Naturally Dynamo is now looking forward to seeing how the cycle superhighway in South Lancaster develops.  (Obviously not all the £140 million will be spent on that!  There is to be a new motorway junction after all.)

But . . . how many new houses are there to be in South Lancaster: 3,500? 5,000?

Or 9,185?

Update:  we have written to County Councillor Erica Lewis to see if she knows more.

Posted in A6, City and County Councils, Cycling, Lancaster | Leave a comment

Cycling budgets

This may not seem like the most important topic at the moment, but at some point “ordinary” life will resume and cycling budgets will be on everyone’s lips again!

1.    In Lancashire County Council’s budget-setting meeting held in February, Green County Councillor Gina Dowding attempted to ring-fence 5% of the transport budget for cycling. This was voted down by 41 votes to 26 (see minutes for details), so – once again – there is no dedicated County Council budget for cycling.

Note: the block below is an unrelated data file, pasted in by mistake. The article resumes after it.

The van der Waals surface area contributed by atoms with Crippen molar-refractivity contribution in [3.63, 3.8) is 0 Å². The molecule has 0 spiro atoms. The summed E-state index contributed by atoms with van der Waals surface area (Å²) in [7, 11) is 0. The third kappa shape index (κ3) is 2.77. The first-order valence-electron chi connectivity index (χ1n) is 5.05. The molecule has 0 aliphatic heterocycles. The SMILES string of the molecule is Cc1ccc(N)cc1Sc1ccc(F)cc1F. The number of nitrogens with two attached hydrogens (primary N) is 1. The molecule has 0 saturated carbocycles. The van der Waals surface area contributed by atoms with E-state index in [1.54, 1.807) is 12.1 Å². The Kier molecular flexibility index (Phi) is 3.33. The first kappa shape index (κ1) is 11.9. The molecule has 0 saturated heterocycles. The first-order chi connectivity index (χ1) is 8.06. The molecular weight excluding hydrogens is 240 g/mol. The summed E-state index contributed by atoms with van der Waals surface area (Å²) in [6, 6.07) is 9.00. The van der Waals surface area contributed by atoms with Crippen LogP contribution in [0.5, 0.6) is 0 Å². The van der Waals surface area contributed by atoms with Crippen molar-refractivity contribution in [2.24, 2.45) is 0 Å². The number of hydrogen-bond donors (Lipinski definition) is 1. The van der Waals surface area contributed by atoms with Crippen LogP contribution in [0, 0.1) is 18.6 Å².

2.   Dynamo received a letter from Cat Smith, the Labour MP for Lancaster & Fleetwood, who had raised a question in Parliament about funding for local cycling & walking infrastructure plans (LCWIPs).  Here it is:

Cat Smith

and we are considering our response to her helpful final paragraph.

Posted in budget, Cycling | 1 Comment

Objection to development on Bailrigg Lane

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Dynamo doesn’t normally look at smaller planning applications, but this one (ref 19/01562/FUL) opens onto Bailrigg Lane.  It’s an application to replace Downings with two small apartment blocks, but we are concerned about the exit onto Bailrigg Lane and extra traffic along this very well-used cycle route.

Dynamo objects to this proposal as it will increase traffic and hence risk to cyclists on this very well-used cycle route to Lancaster University.